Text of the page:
The TN technical visa
is a special entry visa for the United States
issued to professionals of NAFTA
countries that permits the entry of technical specialists
into the US for business purposes. Given the US job market
since 1998, this visa is easiest to obtain privately if you are a professional in the information technology
As of early 2000, there has been talk of information technology sector lobby groups to try and influence US policy on the volume of TN1 visas offered to foriegn nationals due to serious personel shortages across the United States.
The TN1 technical visa is a classification given on the I-94 Departure Record - a form stapled into your passport.
A supporting letter from your employer, which details the position which you are to fill, the date of hire, and a copy of the offer letter signed by both the employer and the employee.
An annual report from your employer's company.
A $50.00 US filing fee, plus a $5.00 US issuance fee for the I-94 arrival/departure card.
If your spouse and unmarried minor children are applying for TD visas ("Trade Dependent"), marriage and birth certificates will be required. The filing fee will be waived for TD visa applicants accompanying a TN visa holder.
To come and work at many companies in the US from a NAFTA country as a computer professional, you'll need a TN1 Technical Visa. To obtain this document the following is required:
In addition to the documentation, at the point of departure from your country of citizenship, a customs officer will interview you to determine if your professional designation matches what the company is bringing you over for. Nothing too detailed, but be prepared to describe generally what it is you have done and what you will be doing.
The preceeding is the official word on what is needed. Like most transactions with US customs officials, indiviuals who have almost unlimited power to fuck with you once you are at a point of entry, this will almost assuredly not be all that is required. Be prepared for one or more of the following:
- In the official literature, photocopies of the above documentation (degree, transcripts, etc...) is sufficient. The customs offical can, at their discretion, ask to be presented with the originals. Have em handy.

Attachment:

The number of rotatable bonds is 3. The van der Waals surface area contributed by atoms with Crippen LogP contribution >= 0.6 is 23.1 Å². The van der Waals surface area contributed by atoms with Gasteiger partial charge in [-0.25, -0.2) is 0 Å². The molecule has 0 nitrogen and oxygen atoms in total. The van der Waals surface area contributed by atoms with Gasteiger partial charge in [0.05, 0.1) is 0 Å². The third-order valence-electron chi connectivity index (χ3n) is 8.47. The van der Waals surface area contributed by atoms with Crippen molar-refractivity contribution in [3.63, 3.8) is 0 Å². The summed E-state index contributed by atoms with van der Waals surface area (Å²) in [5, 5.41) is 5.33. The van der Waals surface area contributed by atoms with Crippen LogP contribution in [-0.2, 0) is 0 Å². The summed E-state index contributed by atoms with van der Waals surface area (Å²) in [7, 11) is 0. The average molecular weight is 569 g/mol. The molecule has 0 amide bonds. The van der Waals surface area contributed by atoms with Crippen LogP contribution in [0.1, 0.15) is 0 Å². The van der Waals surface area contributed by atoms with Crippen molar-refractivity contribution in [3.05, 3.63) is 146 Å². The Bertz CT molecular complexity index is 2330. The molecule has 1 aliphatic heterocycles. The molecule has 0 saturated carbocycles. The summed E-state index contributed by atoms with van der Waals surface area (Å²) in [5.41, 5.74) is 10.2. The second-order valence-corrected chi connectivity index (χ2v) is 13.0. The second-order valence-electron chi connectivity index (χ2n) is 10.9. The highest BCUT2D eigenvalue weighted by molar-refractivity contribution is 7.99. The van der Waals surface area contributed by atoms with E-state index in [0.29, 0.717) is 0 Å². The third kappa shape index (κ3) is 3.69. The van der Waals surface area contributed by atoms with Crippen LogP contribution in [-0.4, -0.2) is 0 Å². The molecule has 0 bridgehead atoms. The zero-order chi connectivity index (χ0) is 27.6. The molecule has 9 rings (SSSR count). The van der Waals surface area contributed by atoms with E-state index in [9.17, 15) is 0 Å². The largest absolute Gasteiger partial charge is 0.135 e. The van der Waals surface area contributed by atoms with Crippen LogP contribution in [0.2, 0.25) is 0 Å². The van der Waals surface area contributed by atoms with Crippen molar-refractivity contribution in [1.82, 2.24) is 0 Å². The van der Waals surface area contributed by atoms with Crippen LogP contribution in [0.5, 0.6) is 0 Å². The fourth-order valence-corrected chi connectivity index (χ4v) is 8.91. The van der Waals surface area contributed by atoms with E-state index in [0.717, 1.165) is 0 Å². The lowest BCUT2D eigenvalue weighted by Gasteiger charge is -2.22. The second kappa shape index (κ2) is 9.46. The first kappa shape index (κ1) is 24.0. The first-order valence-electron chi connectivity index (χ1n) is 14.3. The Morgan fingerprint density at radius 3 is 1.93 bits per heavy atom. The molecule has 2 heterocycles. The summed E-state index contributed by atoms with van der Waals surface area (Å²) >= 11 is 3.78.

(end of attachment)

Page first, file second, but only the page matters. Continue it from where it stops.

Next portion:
- Ditto for the transcripts - have the official ones with you.
- At Toronto's Pearson international at 7am, when I crossed over, there was three officials on duty to handle the interview and documentation approval process. To do four people took a little over an hour and a half. The average interview was about 10 minutes. These people are not in a hurry to help. Come early and prepare for a wait.
- It helps immensely to have all the required documentation and fee payments organized ahead of time. The number one rule of bluffing applies - look like you know what you are doing and few people will bother to check on you. Don't get cocky though. Officials hate that and these people have a right to check the contents of your bum.
- It should be noted that the more traffic a customs office sees, the less enamored the officials become with their powers. Go for a higher volume port if possible, and try to ensure that your hiring company has lawyers available to call if the port officials give you a hassle. They may be able to help in some cases.
Once the TN1 technical visa is obtained, it is good for a period of 1 year, after which it can be renewed, or you can go for a green card. Unlike a green card application, which will include a complete physical and can include a drug test, the TN1 visa does not include any health related requirements.
Once in the states, attempt to obtain a social securty number card (SSN card) as soon as possible. This piece of identification will be required on almost every form you'll be filling out.